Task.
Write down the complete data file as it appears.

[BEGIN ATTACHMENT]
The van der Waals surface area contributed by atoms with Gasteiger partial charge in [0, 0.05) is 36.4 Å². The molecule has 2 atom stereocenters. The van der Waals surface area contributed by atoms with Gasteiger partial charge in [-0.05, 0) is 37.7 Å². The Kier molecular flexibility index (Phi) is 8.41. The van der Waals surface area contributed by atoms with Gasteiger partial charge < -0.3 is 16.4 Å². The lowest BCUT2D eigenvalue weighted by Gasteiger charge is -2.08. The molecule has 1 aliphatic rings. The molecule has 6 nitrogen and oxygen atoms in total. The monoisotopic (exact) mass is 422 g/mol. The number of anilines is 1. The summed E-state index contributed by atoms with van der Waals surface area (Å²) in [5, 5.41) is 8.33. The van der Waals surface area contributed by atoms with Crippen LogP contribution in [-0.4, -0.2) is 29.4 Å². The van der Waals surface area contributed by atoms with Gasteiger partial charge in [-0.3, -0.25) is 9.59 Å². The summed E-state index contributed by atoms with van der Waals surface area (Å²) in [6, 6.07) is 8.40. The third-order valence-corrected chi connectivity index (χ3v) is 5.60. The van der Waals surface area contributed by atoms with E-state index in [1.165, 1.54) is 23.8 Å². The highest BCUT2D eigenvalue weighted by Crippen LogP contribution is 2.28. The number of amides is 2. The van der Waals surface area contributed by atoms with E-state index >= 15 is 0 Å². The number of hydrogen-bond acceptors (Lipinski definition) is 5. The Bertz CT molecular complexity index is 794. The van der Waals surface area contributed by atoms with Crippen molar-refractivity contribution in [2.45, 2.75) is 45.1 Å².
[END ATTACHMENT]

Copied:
The van der Waals surface area contributed by atoms with Gasteiger partial charge in [0, 0.05) is 36.4 Å². The molecule has 2 atom stereocenters. The van der Waals surface area contributed by atoms with Gasteiger partial charge in [-0.05, 0) is 37.7 Å². The Kier molecular flexibility index (Phi) is 8.41. The van der Waals surface area contributed by atoms with Gasteiger partial charge < -0.3 is 16.4 Å². The lowest BCUT2D eigenvalue weighted by Gasteiger charge is -2.08. The molecule has 1 aliphatic rings. The molecule has 6 nitrogen and oxygen atoms in total. The monoisotopic (exact) mass is 422 g/mol. The number of anilines is 1. The summed E-state index contributed by atoms with van der Waals surface area (Å²) in [5, 5.41) is 8.33. The van der Waals surface area contributed by atoms with Crippen LogP contribution in [-0.4, -0.2) is 29.4 Å². The van der Waals surface area contributed by atoms with Gasteiger partial charge in [-0.3, -0.25) is 9.59 Å². The summed E-state index contributed by atoms with van der Waals surface area (Å²) in [6, 6.07) is 8.40. The third-order valence-corrected chi connectivity index (χ3v) is 5.60. The van der Waals surface area contributed by atoms with E-state index in [1.165, 1.54) is 23.8 Å². The highest BCUT2D eigenvalue weighted by Crippen LogP contribution is 2.28. The number of amides is 2. The van der Waals surface area contributed by atoms with E-state index >= 15 is 0 Å². The number of hydrogen-bond acceptors (Lipinski definition) is 5. The Bertz CT molecular complexity index is 794. The van der Waals surface area contributed by atoms with Crippen molar-refractivity contribution in [2.45, 2.75) is 45.1 Å².